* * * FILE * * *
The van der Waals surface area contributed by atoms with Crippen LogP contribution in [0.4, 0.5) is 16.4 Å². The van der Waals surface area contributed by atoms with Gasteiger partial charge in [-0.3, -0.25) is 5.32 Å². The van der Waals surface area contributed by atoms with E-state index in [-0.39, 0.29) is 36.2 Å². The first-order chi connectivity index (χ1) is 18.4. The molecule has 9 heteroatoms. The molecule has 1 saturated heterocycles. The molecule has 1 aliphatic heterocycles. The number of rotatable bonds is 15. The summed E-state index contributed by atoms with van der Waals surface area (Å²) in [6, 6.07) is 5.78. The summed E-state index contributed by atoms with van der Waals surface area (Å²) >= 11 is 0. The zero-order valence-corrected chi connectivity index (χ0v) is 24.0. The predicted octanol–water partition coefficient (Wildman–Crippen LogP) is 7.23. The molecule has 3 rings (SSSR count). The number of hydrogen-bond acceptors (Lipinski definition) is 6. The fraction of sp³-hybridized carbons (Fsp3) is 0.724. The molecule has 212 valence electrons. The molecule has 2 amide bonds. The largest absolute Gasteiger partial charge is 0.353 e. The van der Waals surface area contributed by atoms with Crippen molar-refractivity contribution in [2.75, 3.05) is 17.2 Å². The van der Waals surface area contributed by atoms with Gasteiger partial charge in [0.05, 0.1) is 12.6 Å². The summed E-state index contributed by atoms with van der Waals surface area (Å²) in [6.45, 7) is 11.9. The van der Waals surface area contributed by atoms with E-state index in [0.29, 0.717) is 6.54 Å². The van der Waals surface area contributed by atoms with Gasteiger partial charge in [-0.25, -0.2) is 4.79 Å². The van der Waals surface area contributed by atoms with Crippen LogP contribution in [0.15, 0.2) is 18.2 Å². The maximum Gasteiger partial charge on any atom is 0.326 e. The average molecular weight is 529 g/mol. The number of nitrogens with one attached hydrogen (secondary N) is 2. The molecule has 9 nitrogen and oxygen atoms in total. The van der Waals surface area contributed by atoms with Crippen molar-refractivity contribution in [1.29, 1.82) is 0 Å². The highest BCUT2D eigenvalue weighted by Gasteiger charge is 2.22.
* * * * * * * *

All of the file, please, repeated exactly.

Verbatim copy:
The van der Waals surface area contributed by atoms with Crippen LogP contribution in [0.4, 0.5) is 16.4 Å². The van der Waals surface area contributed by atoms with Gasteiger partial charge in [-0.3, -0.25) is 5.32 Å². The van der Waals surface area contributed by atoms with E-state index in [-0.39, 0.29) is 36.2 Å². The first-order chi connectivity index (χ1) is 18.4. The molecule has 9 heteroatoms. The molecule has 1 saturated heterocycles. The molecule has 1 aliphatic heterocycles. The number of rotatable bonds is 15. The summed E-state index contributed by atoms with van der Waals surface area (Å²) in [6, 6.07) is 5.78. The summed E-state index contributed by atoms with van der Waals surface area (Å²) >= 11 is 0. The zero-order valence-corrected chi connectivity index (χ0v) is 24.0. The predicted octanol–water partition coefficient (Wildman–Crippen LogP) is 7.23. The molecule has 3 rings (SSSR count). The number of hydrogen-bond acceptors (Lipinski definition) is 6. The fraction of sp³-hybridized carbons (Fsp3) is 0.724. The molecule has 212 valence electrons. The molecule has 2 amide bonds. The largest absolute Gasteiger partial charge is 0.353 e. The van der Waals surface area contributed by atoms with Crippen molar-refractivity contribution in [2.75, 3.05) is 17.2 Å². The van der Waals surface area contributed by atoms with Gasteiger partial charge in [0.05, 0.1) is 12.6 Å². The summed E-state index contributed by atoms with van der Waals surface area (Å²) in [6.45, 7) is 11.9. The van der Waals surface area contributed by atoms with E-state index in [0.29, 0.717) is 6.54 Å². The van der Waals surface area contributed by atoms with Gasteiger partial charge in [-0.25, -0.2) is 4.79 Å². The van der Waals surface area contributed by atoms with Crippen LogP contribution in [0.15, 0.2) is 18.2 Å². The maximum Gasteiger partial charge on any atom is 0.326 e. The average molecular weight is 529 g/mol. The number of nitrogens with one attached hydrogen (secondary N) is 2. The molecule has 9 nitrogen and oxygen atoms in total. The van der Waals surface area contributed by atoms with Crippen molar-refractivity contribution in [1.29, 1.82) is 0 Å². The highest BCUT2D eigenvalue weighted by Gasteiger charge is 2.22.